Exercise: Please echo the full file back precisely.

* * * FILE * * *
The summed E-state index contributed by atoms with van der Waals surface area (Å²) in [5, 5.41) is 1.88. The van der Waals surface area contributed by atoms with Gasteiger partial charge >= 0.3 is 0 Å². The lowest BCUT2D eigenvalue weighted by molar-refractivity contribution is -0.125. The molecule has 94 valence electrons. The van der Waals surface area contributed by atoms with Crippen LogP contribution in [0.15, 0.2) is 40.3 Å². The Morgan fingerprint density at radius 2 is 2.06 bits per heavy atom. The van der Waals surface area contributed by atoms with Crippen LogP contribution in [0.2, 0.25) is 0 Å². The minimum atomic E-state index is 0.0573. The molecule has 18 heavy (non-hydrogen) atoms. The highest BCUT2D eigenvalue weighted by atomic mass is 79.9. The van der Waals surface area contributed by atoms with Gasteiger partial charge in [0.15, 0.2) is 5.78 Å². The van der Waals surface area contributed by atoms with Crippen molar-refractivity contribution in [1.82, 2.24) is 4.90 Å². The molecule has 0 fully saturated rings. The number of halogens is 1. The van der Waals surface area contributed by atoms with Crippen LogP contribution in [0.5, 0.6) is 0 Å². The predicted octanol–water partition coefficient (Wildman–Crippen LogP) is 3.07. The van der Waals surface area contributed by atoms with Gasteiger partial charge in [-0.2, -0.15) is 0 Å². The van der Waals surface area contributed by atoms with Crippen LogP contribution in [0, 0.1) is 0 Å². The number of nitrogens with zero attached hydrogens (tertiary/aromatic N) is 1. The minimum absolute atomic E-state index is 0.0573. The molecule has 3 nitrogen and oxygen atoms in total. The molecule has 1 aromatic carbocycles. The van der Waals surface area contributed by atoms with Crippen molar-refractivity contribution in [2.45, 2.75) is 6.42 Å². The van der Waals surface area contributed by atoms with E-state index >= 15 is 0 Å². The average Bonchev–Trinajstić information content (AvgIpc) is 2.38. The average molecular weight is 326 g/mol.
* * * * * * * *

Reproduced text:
The summed E-state index contributed by atoms with van der Waals surface area (Å²) in [5, 5.41) is 1.88. The van der Waals surface area contributed by atoms with Gasteiger partial charge >= 0.3 is 0 Å². The lowest BCUT2D eigenvalue weighted by molar-refractivity contribution is -0.125. The molecule has 94 valence electrons. The van der Waals surface area contributed by atoms with Crippen LogP contribution in [0.15, 0.2) is 40.3 Å². The Morgan fingerprint density at radius 2 is 2.06 bits per heavy atom. The van der Waals surface area contributed by atoms with Crippen LogP contribution in [0.2, 0.25) is 0 Å². The minimum atomic E-state index is 0.0573. The molecule has 18 heavy (non-hydrogen) atoms. The highest BCUT2D eigenvalue weighted by atomic mass is 79.9. The van der Waals surface area contributed by atoms with Gasteiger partial charge in [0.15, 0.2) is 5.78 Å². The van der Waals surface area contributed by atoms with Crippen molar-refractivity contribution in [1.82, 2.24) is 4.90 Å². The molecule has 0 fully saturated rings. The number of halogens is 1. The van der Waals surface area contributed by atoms with Crippen LogP contribution in [0.5, 0.6) is 0 Å². The predicted octanol–water partition coefficient (Wildman–Crippen LogP) is 3.07. The van der Waals surface area contributed by atoms with Gasteiger partial charge in [-0.2, -0.15) is 0 Å². The van der Waals surface area contributed by atoms with Crippen LogP contribution in [0, 0.1) is 0 Å². The number of nitrogens with zero attached hydrogens (tertiary/aromatic N) is 1. The minimum absolute atomic E-state index is 0.0573. The molecule has 3 nitrogen and oxygen atoms in total. The molecule has 1 aromatic carbocycles. The van der Waals surface area contributed by atoms with Crippen molar-refractivity contribution in [2.45, 2.75) is 6.42 Å². The van der Waals surface area contributed by atoms with E-state index >= 15 is 0 Å². The average Bonchev–Trinajstić information content (AvgIpc) is 2.38. The average molecular weight is 326 g/mol.